As I understand it, the [h]-sound in Latin words (habere, prehendere, etc.) was lost before French became a distinct language. But French also has many words of Germanic or onomatopoeic origin that begin with the letter “h”: holà ”hey!”/”stop”, hein “eh”, haler ”haul”, haïr “to hate”, etc.

Is it thought that the “h” in the latter group of words was ever pronounced as [h], or is it simply an etymological spelling (in the case of the Germanic-derived words), or used to indicate hiatus or a glottal stop?


  • 1
    Well, the "h aspirée" as it is called does often indicate a distinct pronunciation even in Modern French for words in some environments: where there would normally be the phonemic process of liaison or elision in vowel-initial words, many of the Germanic words spelled with h resist this and have hiatus instead. So I think your second option, that it is just an etymological spelling that never indicated a distinction in pronunciation, can be safely eliminated. Apr 9 '15 at 6:01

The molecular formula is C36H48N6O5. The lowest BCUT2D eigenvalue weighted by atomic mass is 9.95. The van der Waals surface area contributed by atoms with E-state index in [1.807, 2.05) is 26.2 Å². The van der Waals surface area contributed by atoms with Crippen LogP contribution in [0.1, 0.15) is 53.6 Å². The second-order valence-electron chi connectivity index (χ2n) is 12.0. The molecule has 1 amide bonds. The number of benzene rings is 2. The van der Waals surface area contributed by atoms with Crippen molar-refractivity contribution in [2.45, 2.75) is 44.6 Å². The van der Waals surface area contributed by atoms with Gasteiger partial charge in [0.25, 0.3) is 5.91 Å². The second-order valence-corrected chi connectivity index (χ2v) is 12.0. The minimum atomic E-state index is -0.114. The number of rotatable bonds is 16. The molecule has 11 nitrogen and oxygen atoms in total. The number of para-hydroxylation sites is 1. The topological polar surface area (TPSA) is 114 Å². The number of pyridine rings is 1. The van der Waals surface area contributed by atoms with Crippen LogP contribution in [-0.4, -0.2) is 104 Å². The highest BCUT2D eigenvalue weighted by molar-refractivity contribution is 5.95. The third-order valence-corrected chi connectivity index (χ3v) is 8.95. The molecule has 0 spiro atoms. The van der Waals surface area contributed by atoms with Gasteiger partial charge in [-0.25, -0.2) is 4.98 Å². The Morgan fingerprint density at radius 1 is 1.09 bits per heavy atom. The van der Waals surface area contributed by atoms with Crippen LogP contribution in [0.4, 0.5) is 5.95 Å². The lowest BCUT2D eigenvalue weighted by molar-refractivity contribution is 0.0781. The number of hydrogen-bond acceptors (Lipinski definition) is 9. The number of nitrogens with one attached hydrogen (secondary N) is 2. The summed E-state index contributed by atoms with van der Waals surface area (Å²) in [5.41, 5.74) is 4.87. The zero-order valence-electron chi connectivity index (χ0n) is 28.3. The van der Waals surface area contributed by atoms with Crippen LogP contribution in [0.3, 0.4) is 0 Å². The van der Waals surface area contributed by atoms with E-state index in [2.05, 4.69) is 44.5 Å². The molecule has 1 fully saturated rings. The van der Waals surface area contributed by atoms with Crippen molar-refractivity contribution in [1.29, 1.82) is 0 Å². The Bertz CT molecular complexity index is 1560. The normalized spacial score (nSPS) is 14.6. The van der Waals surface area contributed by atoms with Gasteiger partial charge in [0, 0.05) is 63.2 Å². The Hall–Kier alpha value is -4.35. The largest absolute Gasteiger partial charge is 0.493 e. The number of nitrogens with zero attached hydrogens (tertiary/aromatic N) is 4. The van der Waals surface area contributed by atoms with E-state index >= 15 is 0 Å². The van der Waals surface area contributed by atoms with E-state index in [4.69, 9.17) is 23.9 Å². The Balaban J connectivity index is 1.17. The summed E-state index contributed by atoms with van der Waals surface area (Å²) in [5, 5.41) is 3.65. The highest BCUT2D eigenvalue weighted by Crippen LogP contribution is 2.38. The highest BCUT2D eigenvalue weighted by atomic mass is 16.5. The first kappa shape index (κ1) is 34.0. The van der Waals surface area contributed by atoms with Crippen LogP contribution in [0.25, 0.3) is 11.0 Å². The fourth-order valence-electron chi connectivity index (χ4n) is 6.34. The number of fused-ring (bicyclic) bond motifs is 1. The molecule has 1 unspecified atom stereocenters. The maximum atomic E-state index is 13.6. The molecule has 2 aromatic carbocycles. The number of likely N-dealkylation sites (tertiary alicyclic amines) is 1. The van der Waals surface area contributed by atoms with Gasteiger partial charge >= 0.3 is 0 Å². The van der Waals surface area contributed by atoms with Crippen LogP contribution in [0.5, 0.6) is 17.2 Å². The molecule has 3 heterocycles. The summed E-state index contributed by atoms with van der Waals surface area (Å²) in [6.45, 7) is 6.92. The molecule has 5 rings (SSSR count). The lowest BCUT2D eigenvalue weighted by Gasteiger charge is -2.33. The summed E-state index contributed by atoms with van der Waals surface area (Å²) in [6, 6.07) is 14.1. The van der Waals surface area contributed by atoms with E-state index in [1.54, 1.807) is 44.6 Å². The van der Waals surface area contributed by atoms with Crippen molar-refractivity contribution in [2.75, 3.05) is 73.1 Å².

From the article Aspirated h on en.wiki:

The name of the now-silent h refers not to aspiration but to its former pronunciation as the voiceless glottal fricative [h] in Old French and in Middle French.

This seems to suggest that at one time [h] was pronounced, for example, in haïr.

This also explains why liaison was not done on these words, because /ʒə.he/ would not contract to */ʒe/.

Later the [h] became silent, but the non-contracted form passed on.

Your Answer

By clicking “Post Your Answer”, you agree to our terms of service, privacy policy and cookie policy

Not the answer you're looking for? Browse other questions tagged or ask your own question.